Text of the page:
The fundamental focus of this Article is whether the decision not to buy individual health insurance as required by Congress also qualifies as valid economic activity under the Commerce Clause. This question before the Court continues the modern battle regarding the scope of Congress’s power under the Commerce Clause, and the battle regarding the regulation of economic activity continues, irrespective of the Supreme Court decision regarding PPACA, because of the continuing impact of the Supreme Court’s holding in United States v. Lopez. Part II of this Article contends that the decision not to purchase health insurance is not to be treated as an economic activity because it is not connected to economic risk-taking should be rejected outright as nothing more than a denial of the economic reality at a practical interactive marketplace level. Part III of this Article provides an analysis of the individual mandate as a Commerce Clause issue, with a focus particularly on a case from Florida, objecting to the 2010 healthcare overhaul law as unconstitutional, which on November 14, 2011, the Supreme Court agreed to hear. Three different courts had urged the Supreme Court to review the essential issue concerning the power of Congress to invoke PPACA’s individual mandate. Since the 11th Circuit was the only court to hold the individual mandate unconstitutional, the Supreme Court may have been persuaded to hear the cases from that circuit. Part III discusses why the Supreme Court should have reversed the conclusion from the District Court in Florida that the individual health insurance mandate is unconstitutional under the Commerce Clause.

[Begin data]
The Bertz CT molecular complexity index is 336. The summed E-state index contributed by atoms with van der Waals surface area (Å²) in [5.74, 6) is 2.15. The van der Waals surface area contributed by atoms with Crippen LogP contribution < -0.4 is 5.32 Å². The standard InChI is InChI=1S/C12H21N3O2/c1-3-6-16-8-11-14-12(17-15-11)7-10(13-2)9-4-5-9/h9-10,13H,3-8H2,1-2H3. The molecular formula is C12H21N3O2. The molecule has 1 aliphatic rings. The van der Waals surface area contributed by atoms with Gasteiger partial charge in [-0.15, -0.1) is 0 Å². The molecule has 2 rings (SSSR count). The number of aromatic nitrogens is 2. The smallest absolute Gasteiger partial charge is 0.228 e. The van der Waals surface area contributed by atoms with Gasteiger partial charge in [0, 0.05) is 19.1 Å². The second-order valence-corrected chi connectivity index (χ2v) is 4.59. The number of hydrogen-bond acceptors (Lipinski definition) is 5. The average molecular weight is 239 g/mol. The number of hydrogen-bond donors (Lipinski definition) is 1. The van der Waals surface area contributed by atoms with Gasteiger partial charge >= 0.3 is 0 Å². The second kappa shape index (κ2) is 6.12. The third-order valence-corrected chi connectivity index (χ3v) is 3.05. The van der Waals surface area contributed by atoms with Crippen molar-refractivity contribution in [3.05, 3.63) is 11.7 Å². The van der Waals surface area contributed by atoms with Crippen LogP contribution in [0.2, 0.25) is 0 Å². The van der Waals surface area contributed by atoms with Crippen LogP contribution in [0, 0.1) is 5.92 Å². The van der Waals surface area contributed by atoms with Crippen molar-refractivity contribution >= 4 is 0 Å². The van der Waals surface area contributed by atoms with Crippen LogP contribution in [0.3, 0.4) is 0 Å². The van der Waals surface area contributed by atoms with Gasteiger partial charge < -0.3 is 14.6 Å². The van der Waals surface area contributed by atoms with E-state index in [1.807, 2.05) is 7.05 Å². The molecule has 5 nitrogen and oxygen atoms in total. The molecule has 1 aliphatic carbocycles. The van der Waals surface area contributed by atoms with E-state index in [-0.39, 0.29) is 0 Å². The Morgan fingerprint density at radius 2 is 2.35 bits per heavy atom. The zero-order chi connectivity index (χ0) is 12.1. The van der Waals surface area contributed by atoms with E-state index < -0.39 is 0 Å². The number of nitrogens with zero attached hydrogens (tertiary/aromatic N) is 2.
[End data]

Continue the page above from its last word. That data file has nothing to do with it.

L. Darnell Weeden,
The Commerce Clause Implications of the Individual Mandate Under the Patient Protection and Affordable Care Act ,
26 J.L. & Health
available at http://engagedscholarship.csuohio.edu/jlh/vol26/iss1/4